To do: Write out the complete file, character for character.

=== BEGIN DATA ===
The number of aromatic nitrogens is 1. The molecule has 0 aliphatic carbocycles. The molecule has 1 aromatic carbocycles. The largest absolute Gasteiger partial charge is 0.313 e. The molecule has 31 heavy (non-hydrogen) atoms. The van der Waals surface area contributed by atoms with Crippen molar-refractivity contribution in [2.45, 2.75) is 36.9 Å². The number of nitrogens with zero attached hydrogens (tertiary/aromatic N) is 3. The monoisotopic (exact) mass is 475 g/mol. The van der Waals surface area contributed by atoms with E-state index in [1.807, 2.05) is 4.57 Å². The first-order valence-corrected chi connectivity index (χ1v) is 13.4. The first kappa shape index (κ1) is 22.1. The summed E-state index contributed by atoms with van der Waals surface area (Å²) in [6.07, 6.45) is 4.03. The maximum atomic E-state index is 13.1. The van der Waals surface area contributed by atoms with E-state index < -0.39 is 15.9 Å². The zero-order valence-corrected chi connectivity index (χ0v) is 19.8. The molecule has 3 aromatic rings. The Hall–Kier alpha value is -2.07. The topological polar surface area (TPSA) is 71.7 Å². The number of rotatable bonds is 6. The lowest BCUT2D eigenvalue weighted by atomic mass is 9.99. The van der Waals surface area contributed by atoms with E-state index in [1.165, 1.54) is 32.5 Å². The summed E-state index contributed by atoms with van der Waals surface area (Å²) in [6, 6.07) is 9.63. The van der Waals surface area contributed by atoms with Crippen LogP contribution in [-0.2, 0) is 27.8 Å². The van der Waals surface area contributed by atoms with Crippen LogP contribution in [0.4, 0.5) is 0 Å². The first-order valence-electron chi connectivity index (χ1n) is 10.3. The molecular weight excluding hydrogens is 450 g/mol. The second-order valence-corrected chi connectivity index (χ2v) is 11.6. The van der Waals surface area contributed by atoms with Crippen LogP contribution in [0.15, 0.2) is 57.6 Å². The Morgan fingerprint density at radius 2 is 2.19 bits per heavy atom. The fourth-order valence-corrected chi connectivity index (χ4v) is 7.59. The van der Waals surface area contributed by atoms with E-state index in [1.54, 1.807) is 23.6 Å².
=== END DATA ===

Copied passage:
The number of aromatic nitrogens is 1. The molecule has 0 aliphatic carbocycles. The molecule has 1 aromatic carbocycles. The largest absolute Gasteiger partial charge is 0.313 e. The molecule has 31 heavy (non-hydrogen) atoms. The van der Waals surface area contributed by atoms with Crippen molar-refractivity contribution in [2.45, 2.75) is 36.9 Å². The number of nitrogens with zero attached hydrogens (tertiary/aromatic N) is 3. The monoisotopic (exact) mass is 475 g/mol. The van der Waals surface area contributed by atoms with E-state index in [1.807, 2.05) is 4.57 Å². The first-order valence-corrected chi connectivity index (χ1v) is 13.4. The first kappa shape index (κ1) is 22.1. The summed E-state index contributed by atoms with van der Waals surface area (Å²) in [6.07, 6.45) is 4.03. The maximum atomic E-state index is 13.1. The van der Waals surface area contributed by atoms with E-state index < -0.39 is 15.9 Å². The zero-order valence-corrected chi connectivity index (χ0v) is 19.8. The molecule has 3 aromatic rings. The Hall–Kier alpha value is -2.07. The topological polar surface area (TPSA) is 71.7 Å². The number of rotatable bonds is 6. The lowest BCUT2D eigenvalue weighted by atomic mass is 9.99. The van der Waals surface area contributed by atoms with E-state index in [1.165, 1.54) is 32.5 Å². The summed E-state index contributed by atoms with van der Waals surface area (Å²) in [6, 6.07) is 9.63. The van der Waals surface area contributed by atoms with Crippen LogP contribution in [-0.2, 0) is 27.8 Å². The van der Waals surface area contributed by atoms with Crippen LogP contribution in [0.4, 0.5) is 0 Å². The first-order valence-electron chi connectivity index (χ1n) is 10.3. The molecular weight excluding hydrogens is 450 g/mol. The second-order valence-corrected chi connectivity index (χ2v) is 11.6. The van der Waals surface area contributed by atoms with Crippen LogP contribution in [0.15, 0.2) is 57.6 Å². The Morgan fingerprint density at radius 2 is 2.19 bits per heavy atom. The fourth-order valence-corrected chi connectivity index (χ4v) is 7.59. The van der Waals surface area contributed by atoms with E-state index in [1.54, 1.807) is 23.6 Å².